This journey is a lonely one. It just is. Even when I am not alone I struggle with feeling isolated in my pain, untouchable almost, impossible to relate to. I am not the same woman I was before my daughters' deaths. And my perspective on life has drastically changed. The death of my girls was a paradigm shift of indescribable magnitude. How do I navigate this new terrain? When I feel that I have lost my barrings I can only pray for Christ to show me the way.
And He does.
I can't even count the hours I have sat alone crying, praying, contemplating, and wrestling with the loss of my girls. I don't purposefully hide my grief, anyone that knows me knows that my pain is not a secret I am keeping. After all, this blog is my way of sharing it with the world. But my pain is internal, I battle on the inside. I can't very well spend my days wearing a t-shirt that says "my babies died" on it (don't worry, I don't really have one of those, but sometimes I wish I did) to involve the world in my pain. It wouldn't help anyway. I need understanding from those who know, those who have walked in my shoes. I need the fellowship of other mothers with babies in heaven.
It is in the quiet times and alone times that my pain grips me the most. The tears sneak up on me in the shower or while washing dishes. I cry sometimes when I walk past my girl's room or into the garage and see their empty crib, high chair, strollers, and car seats. I cry a lot while driving. Especially when certain songs come on the radio. Daily I stop suddenly, as if taken aback, as the tears hit me, and put my hands over my face as I take a few seconds to breathe and recompose myself. My day is a constant ebb and flow of sorrow and peace, pain and relief, suffering and joy.
Does anyone else understand?
More than imaginable. I am not alone.
I find great comfort in the stories of other moms who are on journeys similar to mine. Although I would give us all back our babies if I had the power and spare us this common thread. One of my favorites is the story of Audrey Caroline. You can read her mother Angie's blog at http://www.audreycaroline.blogspot.com/. My heart resonates completely with Angie's words. Her honesty is powerful and her testimony even more so. Her blog is truly lovely.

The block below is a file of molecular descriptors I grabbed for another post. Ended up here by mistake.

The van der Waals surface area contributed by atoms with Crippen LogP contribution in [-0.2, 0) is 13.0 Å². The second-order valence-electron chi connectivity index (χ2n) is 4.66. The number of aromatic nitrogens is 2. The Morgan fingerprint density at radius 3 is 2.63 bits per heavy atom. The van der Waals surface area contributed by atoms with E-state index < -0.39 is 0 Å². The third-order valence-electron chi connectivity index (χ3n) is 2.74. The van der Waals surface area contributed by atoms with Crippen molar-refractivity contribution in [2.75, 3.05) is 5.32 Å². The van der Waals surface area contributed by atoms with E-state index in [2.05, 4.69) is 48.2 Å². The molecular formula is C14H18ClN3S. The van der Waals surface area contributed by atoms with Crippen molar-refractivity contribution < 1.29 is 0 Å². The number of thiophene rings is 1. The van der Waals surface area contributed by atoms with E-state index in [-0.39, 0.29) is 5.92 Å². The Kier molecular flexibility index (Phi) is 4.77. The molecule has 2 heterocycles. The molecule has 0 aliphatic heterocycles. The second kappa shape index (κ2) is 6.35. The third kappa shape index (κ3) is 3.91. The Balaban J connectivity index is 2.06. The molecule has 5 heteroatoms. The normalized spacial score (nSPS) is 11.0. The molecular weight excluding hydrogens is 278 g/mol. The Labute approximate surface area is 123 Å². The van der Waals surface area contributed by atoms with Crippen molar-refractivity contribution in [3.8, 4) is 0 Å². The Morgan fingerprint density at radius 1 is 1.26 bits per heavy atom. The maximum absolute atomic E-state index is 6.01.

I also love a website called http://www.namesinthesand.net/. All the way in Australia a mother honors the memories of babies who have died by writing their names in the sand at sunset and taking a picture of it and posting it for the world to see, just as she did for her own son, Christian. Names in the sand is Christian's legacy, and it is a beautiful one. I was scrolling through all the names (and there are thousands) that have been written in the sand and was in tears. I truly am not alone. How breathtaking, how touching, how sad. I even saw Audrey Caroline's name. Soon I hope to see my girls' names in the sand.
I am daily reminded that I am not alone. Jesus has been so faithful to connect me in miraculous ways to other moms with babies in heaven for my own comfort, and I hope for theirs. Elizabeth...Arianna is waiting for you! Chelsea...you will be with them all someday! My Aunt Donna...who joined her daughter Mary in heaven last October after more than thirty five years of missing her. And there are more, so many more...
2 Corinthians 1:7
And our hope for you is firm, because we know that just as you share in our sufferings, so also you share in our comfort.